Research, crowdfunding, decision briefs … oh my!

This week, my assignment for the Taking Command documentary project – our film about women leading in the US Army Military Police – was to follow up with the Army public affairs offices we have contacted (so far, still working on this…) and to research possibilities for crowdfunding our initial, promotional film, as well as design some strategies for publicizing the campaign, what it will look like on the CF site, and some possible contribution levels and perks.

I started off looking at Kickstarter and Gofundme, given that I’ve contributed many times to others’ campaigns on these platforms. After Tweeting a bit about doing so, I received a Tweet from IndieGoGo, who I guess felt left out, reminding me of their option. So I went there and checked out their platform as well. There is some good information out there, both on the sites, as well as numerous posts about how to go about successfully crowdfunding a project.

As I started to list the pros and cons, and star next to the issues I found most important/relevant, I realized I was coming quite close to creating a decision brief, which is the Army officer’s guide to presenting information to commanders so they can make a decision with all relevant information. I guess I just can’t shake it – but for a documentary film about women in leadership in the military police corps, it’s fitting.

So, I thought I might lay out the blog version of a decision brief and throw it out to see if anyone had any expertise or guidance they could contribute that might help us when choosing a platform.

CRITERIA (In order of importance.)

1.  Fees: Upfront about fees and cost, actual fees/cost

Gofundme and Kickstarter were both upfront about the fees that they will take out and their schedule for doing so, and they were about the same. (One caveat: From contributing to another person’s campaign, I know that Gofundme takes out the fees every time you transfer money. So that can add up and be more than Kickstarter.) I had a hard time finding information from Indiegogo about fees they charge (someone’s gotta get charged, because credit card payments are involved…) — finally found it when I looking up funding models. On the other hand, they do offer the option to take your funding in through a fiscal sponsor. We don’t have one yet, but we are working on this, so it could be an option for the future. Given this information it looks like:

Kickstarter ≥ Indiegogo > Gofundme

2. Community: Do they have an established platform that people trust, and do they work to promote projects like ours through their site?

Kickstarter and Indiegogo both have strong name recognition (although I think Kickstarter is higher, because see above how I forgot about Indiegogo until they tweeted me.) Gofundme does as well, but not as much. In fact “film” is not even one of the categories of funding they offer on their first page. The Kickstarter and Indiegogo platforms have well-delineated film categories, and Kickstarter is currently promoting their 4th Annual Kickstarter Film Festival, with projects created through their site. Given that we are making a short film to support our fundraising for a feature-length documentary, this is an appealing aspect to the community criteria of our decision. Kickstarter positions their categories slightly higher on their page than Indiegogo, which positions their “trending” campaigns above the separate categories. Thus, if a person is browsing, they might make it to the film category and thus to our project slightly faster (if we get staff picked.) So, with this analysis, we’re looking at:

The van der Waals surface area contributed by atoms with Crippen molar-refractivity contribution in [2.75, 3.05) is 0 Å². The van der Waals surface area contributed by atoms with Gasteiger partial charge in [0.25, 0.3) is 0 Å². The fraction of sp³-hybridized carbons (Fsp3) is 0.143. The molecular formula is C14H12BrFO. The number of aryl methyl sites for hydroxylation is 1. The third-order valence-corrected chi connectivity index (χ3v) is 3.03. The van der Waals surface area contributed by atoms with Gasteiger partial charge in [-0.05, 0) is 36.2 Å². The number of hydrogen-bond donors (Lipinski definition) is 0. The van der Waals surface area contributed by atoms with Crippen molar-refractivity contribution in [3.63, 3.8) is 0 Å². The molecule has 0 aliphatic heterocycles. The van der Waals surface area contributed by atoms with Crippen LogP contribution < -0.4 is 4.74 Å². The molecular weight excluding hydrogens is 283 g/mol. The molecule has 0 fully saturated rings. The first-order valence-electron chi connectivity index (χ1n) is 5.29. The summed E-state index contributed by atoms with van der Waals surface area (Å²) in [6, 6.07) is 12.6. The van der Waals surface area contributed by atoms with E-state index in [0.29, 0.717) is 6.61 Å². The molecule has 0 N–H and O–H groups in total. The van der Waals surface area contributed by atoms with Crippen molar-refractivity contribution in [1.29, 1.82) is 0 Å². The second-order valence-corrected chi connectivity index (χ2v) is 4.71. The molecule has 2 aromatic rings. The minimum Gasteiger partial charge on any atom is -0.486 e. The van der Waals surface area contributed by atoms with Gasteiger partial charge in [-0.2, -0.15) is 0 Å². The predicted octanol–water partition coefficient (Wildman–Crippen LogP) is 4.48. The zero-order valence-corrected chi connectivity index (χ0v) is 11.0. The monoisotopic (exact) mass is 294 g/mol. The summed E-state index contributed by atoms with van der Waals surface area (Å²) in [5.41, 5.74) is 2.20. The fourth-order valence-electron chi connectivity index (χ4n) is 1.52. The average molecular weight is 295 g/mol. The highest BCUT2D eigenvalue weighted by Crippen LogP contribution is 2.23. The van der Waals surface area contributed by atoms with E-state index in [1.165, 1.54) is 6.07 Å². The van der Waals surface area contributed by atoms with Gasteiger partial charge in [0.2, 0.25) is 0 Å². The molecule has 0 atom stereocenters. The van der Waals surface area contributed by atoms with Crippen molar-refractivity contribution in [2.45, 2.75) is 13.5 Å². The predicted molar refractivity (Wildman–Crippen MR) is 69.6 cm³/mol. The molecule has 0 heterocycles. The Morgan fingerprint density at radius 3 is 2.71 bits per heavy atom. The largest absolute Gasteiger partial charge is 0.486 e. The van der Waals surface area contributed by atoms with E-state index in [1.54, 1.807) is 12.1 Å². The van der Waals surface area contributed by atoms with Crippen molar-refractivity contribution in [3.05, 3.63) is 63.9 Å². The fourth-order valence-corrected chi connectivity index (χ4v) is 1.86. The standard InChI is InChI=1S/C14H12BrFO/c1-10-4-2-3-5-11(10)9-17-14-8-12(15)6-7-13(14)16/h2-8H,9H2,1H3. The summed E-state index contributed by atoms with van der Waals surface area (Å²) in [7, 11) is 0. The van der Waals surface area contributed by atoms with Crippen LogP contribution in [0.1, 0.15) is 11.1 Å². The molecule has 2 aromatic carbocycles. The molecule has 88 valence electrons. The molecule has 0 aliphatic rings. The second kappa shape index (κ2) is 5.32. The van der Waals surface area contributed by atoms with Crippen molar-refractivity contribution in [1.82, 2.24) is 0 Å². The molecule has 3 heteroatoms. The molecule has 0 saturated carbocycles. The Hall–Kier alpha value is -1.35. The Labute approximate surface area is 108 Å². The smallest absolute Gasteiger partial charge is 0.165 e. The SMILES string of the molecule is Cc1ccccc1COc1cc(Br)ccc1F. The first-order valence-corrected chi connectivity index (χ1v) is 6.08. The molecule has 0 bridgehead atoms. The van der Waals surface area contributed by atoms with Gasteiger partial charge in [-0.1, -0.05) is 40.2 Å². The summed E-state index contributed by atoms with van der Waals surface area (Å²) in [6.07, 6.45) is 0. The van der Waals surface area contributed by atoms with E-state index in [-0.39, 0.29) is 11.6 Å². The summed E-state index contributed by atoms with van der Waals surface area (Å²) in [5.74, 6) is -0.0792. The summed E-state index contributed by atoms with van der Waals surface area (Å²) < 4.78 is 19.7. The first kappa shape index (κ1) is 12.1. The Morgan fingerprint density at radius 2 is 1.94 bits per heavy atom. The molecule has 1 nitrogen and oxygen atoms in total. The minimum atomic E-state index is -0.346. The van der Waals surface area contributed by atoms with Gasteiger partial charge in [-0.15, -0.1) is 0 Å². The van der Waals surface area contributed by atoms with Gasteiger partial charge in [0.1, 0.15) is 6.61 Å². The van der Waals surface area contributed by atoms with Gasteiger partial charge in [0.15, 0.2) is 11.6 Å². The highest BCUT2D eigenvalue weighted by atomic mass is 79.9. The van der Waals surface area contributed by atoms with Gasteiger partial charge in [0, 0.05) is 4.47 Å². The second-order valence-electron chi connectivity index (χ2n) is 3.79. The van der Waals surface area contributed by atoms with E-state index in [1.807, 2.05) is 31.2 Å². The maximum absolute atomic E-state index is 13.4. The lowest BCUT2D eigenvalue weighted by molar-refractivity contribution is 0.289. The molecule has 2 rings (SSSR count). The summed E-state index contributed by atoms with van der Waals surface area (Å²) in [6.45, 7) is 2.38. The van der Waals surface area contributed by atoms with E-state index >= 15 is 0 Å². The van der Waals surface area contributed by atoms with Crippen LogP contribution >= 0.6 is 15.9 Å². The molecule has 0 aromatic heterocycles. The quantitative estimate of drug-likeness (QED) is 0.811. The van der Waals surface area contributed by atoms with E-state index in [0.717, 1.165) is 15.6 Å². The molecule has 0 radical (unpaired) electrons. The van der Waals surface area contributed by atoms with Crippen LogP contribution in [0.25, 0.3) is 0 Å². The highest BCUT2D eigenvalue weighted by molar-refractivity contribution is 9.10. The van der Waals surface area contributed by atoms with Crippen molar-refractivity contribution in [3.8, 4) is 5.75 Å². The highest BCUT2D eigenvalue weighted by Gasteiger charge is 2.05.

Kickstarter ≥ Indiegogo > Gofundme

3. All-or-nothing vs. Get-paid-as-you-go

While of course we hope to fully fund the budget for our short film, and are optimistic that enough people care about this topic (or can get excited once viewing our material and pitch), it helps to have options. Gofundme and Indiegogo offer the opportunity to receive money even if you don’t get fully funded (although as noted above, Gofundme will charge you if you take advantage of the option to withdraw money while the campaign is ongoing — one assumption is that Indiegogo will do the same.) For Indiegogo, this involves two models of fees (finally found those pricing and fee information…) Kickstarter is an all-or-nothing model. Thus, with flexibility and fees, it appears that:

Indiegogo = Gofundme > Kickstarter

4. Communication: Is it easy to communicate with all your contributors at once? Is it easy to communicate with the site?

Indiegogo gets points off the bat for sending me a Tweet. But really, we want to make sure that there is a mechanism for communicating with all of our project donors. The Kickstarter site is (for me, anyway) easier to maneuver around, and I found it faster to find things like a FAQ or some actual answers, instead of pretty graphics without a lot of information trying to get me to use their platform. So, with that, I would consider:


After this first pass, it’s looking like Kickstarter would be the winner. But, like with any decision, there’s more to it than just a mathematical formula. So, I will be running this through my co-producer, and also inviting people to comment and leave feedback. And, if you have ideas about perks, please let us know!

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